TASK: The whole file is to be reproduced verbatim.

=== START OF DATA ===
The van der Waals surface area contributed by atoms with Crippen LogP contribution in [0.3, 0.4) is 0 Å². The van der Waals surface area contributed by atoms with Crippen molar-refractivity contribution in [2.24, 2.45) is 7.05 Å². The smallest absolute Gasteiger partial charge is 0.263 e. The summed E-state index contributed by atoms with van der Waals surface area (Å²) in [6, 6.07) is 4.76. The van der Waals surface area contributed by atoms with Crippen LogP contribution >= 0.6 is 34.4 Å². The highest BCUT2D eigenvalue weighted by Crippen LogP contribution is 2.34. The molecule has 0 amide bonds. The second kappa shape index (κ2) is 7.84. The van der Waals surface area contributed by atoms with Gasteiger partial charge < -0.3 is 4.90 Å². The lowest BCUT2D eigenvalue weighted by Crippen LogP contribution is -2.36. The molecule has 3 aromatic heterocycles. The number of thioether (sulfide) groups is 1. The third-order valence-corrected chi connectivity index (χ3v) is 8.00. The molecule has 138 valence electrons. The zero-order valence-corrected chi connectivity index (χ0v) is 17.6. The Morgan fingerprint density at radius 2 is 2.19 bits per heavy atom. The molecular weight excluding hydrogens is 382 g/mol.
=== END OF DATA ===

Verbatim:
The van der Waals surface area contributed by atoms with Crippen LogP contribution in [0.3, 0.4) is 0 Å². The van der Waals surface area contributed by atoms with Crippen molar-refractivity contribution in [2.24, 2.45) is 7.05 Å². The smallest absolute Gasteiger partial charge is 0.263 e. The summed E-state index contributed by atoms with van der Waals surface area (Å²) in [6, 6.07) is 4.76. The van der Waals surface area contributed by atoms with Crippen LogP contribution >= 0.6 is 34.4 Å². The highest BCUT2D eigenvalue weighted by Crippen LogP contribution is 2.34. The molecule has 0 amide bonds. The second kappa shape index (κ2) is 7.84. The van der Waals surface area contributed by atoms with Gasteiger partial charge < -0.3 is 4.90 Å². The lowest BCUT2D eigenvalue weighted by Crippen LogP contribution is -2.36. The molecule has 3 aromatic heterocycles. The number of thioether (sulfide) groups is 1. The third-order valence-corrected chi connectivity index (χ3v) is 8.00. The molecule has 138 valence electrons. The zero-order valence-corrected chi connectivity index (χ0v) is 17.6. The Morgan fingerprint density at radius 2 is 2.19 bits per heavy atom. The molecular weight excluding hydrogens is 382 g/mol.